I had to hold Jason while the doctor pushed the tooth back into place. The technician instructed me to face him toward me on my lap and then lean him back with his head resting on my knees. He was pretty calm at first, but when I leaned him back he became unsettled and started to squirm a bit. I smoothed his hair and then held his hands and told him everything was OK, and when he calmed down I felt like a liar. And, sure enough, Jason did finally start to panic a bit when the doctor put his fingers in his mouth, and when he started pushing, Jason screamed. I have heard Jason scream in anger just as loudly any number of mornings, but knowing that he was screaming from pain and fear this time just about broke my heart. People talk about time seeming to slow down in intense moments. Well, I wouldn't say that time slowed down for me--I was completely aware that only a few seconds were passing. But still, the amount of things that happened in those seconds seems like more than should have been able to happen, the amount of detail was more than I should have been able to notice. Like the exact moment when the tears rolled out of Jason's eyes, or the color of the blood that welled out of his tooth socket when the doctor pushed. When it was over, I picked Jason back up and held him to my chest. He clung to me, and his breath smelled like blood. I only just stopped myself from crying. Remembering it now is almost as hard.

Afterwards, he struggled a lot when I put him into his seat in Juliette's car. Juliette said he screamed all the way home, though he was quiet when I got him out of the car. As I was driving home there was a really bright rainbow directly in front of me. It almost seemed like the universe was trying to apologize. For some reason, the idea of a rainbow as some sort of consolation prize made me angry. And then I realized I was angry at a rainbow and couldn't help but see how ridiculous it was.

The rest of Jason's evening went pretty smoothly--he sat very nicely with us and let us feed him without making a mess, and he laughed when we played with him after and enjoyed his bath even though we took out all of his bath toys. Right now he's sleeping peacefully. Except for the bit of swelling under his lip it could be any other night. We have a follow-up appointment in a couple of weeks, when we should be able to find out whether or not the tooth will survive. Until then, I'm just going to have to keep reminding myself that everything is OK. I expect Jason will be getting a fair amount of treats in the coming days.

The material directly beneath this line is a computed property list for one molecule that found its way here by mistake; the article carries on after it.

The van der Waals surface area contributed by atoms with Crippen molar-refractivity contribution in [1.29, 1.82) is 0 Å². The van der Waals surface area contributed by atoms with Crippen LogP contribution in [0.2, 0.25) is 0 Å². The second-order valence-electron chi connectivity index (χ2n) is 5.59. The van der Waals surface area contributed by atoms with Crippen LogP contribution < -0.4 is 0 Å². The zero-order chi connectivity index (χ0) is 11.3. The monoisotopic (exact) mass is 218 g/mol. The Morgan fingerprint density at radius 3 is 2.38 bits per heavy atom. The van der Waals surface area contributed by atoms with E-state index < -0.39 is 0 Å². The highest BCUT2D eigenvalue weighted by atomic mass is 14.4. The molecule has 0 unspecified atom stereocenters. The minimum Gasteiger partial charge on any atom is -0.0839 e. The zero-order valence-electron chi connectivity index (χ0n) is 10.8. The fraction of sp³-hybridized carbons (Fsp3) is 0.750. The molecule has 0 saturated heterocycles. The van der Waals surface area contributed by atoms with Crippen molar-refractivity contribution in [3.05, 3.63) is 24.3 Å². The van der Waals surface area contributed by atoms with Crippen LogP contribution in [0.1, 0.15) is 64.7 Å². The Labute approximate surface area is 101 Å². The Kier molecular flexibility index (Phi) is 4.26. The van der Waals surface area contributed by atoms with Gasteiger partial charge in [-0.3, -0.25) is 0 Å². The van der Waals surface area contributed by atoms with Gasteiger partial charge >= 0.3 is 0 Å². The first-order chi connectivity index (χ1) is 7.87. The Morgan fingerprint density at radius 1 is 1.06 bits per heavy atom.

Poor guy... I hope that he get to feeling better quickly, and you have not more problems with that tooth. :(

I had to hold my daughter down when they gave her stitches after her dog bite on her face.. You're right, I can pinpoint the exact moment that she realized that it REALLY did hurt. I tried to warn her without scaring her because I didn't want to lie. Then there's this big fat "silent" tear. You get this feeling that they wonder, "Mommy (or Daddy in your case), why are you doing this to me?" Me, being me... I cried like a baby. Afterwards, SHE told me it was okay. Instead of being the comforter, I was the comforted.

Babbling here. Point is, they're tough... their rebound rate is unbelievable. Sometimes I wonder if they're already a stronger person than I. :)

Jason's Nana:

Thank you for your description. I am glad both you and Juliette were right there to accompany Jason through his appointment. We will be anxious to hear how things go today. I hope you have a relaxing weekend. We'll give you a call a bit later.
Lots and lots of love,